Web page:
OLYMPUS DIGITAL CAMERA Waterfall, Tobermory.

There is a pleasant walk along the tree-lined cliff edge which we set out for, only to experience the one day of heavy rainfall in our three weeks away – and without the foresight of waterproof clothing! Here also is a spectacular waterfall, the water heavily coloured by peat absorbed on its run flow down the mountains. It ends in Tobermory Bay and used to be a source of ships drinking water right up to the 1940’s when the Royal Navy had a base in Tobermory.

OLYMPUS DIGITAL CAMERA Loch Aline

Two days later, a short sail down The Sound of Mull took us to Loch Aline. A secluded loch surrounded by woodland, where we relaxed on the sunny, windless afternoon and evening.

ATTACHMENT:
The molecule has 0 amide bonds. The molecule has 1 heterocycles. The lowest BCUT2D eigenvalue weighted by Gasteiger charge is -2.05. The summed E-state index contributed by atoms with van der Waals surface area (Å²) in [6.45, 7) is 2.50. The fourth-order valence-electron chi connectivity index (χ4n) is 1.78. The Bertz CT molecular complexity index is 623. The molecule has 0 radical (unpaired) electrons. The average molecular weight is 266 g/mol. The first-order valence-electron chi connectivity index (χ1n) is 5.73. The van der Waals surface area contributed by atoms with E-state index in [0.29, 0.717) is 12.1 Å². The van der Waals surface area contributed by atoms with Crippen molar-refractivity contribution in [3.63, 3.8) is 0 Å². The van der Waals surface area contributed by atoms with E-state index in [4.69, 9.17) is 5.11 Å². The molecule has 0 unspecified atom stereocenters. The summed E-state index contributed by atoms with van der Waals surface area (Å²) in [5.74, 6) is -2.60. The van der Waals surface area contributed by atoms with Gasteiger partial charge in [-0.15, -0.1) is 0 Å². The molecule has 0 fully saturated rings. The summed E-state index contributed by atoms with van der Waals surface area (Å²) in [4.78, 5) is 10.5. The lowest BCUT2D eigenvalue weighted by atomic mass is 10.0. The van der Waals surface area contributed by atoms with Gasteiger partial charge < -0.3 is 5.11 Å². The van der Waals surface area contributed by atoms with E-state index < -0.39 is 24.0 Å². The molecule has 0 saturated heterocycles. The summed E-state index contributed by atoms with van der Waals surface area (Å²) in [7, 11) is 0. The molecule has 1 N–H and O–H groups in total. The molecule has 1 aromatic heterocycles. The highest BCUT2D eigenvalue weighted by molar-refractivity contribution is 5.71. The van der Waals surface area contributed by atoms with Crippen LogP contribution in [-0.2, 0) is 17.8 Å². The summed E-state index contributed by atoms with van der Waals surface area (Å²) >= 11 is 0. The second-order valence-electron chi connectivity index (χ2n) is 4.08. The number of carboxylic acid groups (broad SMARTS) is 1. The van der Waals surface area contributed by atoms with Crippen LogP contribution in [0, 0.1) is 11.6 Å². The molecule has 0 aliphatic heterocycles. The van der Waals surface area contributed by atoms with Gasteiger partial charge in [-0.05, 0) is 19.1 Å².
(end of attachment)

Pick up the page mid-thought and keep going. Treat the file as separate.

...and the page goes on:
We were now at the turning point of our cruise, beginning the slow journey south, but with plenty of time on our hands to explore more places by taking relatively small hops each day, and our next stop was Puilladobhrain, (a few miles south of Oban) and translated from the Gaelic as ‘the pool of the otter’. In years gone by the small anchorage, surrounded by numerous tiny islets, was home to a community of otters but rumour has it that being such a delightful and popular anchorage in summertime they have moved on to quieter pastures!

OLYMPUS DIGITAL CAMERA  Puilladobhrain

The next day we headed to Loch Craignish for the night, anchoring off a small island, Goat Island. With little time, and thick mist, we contented ourselves with enjoying the tranquillity as the mist lent a peaceful ambiance as it hung around the hills and trees. A writers paradise!